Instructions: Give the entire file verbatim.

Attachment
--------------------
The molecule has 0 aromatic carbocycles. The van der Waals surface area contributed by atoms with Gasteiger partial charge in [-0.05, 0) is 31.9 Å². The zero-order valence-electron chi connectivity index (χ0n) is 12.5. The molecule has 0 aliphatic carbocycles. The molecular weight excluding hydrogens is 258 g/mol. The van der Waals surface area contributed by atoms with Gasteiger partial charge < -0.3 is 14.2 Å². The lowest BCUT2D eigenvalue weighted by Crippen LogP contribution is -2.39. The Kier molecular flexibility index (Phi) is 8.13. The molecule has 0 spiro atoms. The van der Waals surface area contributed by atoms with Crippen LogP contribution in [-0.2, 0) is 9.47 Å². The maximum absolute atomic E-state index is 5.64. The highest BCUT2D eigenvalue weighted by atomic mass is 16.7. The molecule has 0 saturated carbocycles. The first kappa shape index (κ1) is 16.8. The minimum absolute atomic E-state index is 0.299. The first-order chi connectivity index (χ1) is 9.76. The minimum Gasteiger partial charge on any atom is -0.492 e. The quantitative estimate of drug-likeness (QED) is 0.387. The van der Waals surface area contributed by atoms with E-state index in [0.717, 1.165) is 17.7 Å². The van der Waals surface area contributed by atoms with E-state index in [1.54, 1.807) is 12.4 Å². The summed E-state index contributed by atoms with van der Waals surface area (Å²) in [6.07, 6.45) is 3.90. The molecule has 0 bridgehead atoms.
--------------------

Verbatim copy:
The molecule has 0 aromatic carbocycles. The van der Waals surface area contributed by atoms with Gasteiger partial charge in [-0.05, 0) is 31.9 Å². The zero-order valence-electron chi connectivity index (χ0n) is 12.5. The molecule has 0 aliphatic carbocycles. The molecular weight excluding hydrogens is 258 g/mol. The van der Waals surface area contributed by atoms with Gasteiger partial charge < -0.3 is 14.2 Å². The lowest BCUT2D eigenvalue weighted by Crippen LogP contribution is -2.39. The Kier molecular flexibility index (Phi) is 8.13. The molecule has 0 spiro atoms. The van der Waals surface area contributed by atoms with Crippen LogP contribution in [-0.2, 0) is 9.47 Å². The maximum absolute atomic E-state index is 5.64. The highest BCUT2D eigenvalue weighted by atomic mass is 16.7. The molecule has 0 saturated carbocycles. The first kappa shape index (κ1) is 16.8. The minimum absolute atomic E-state index is 0.299. The first-order chi connectivity index (χ1) is 9.76. The minimum Gasteiger partial charge on any atom is -0.492 e. The quantitative estimate of drug-likeness (QED) is 0.387. The van der Waals surface area contributed by atoms with E-state index in [0.717, 1.165) is 17.7 Å². The van der Waals surface area contributed by atoms with E-state index in [1.54, 1.807) is 12.4 Å². The summed E-state index contributed by atoms with van der Waals surface area (Å²) in [6.07, 6.45) is 3.90. The molecule has 0 bridgehead atoms.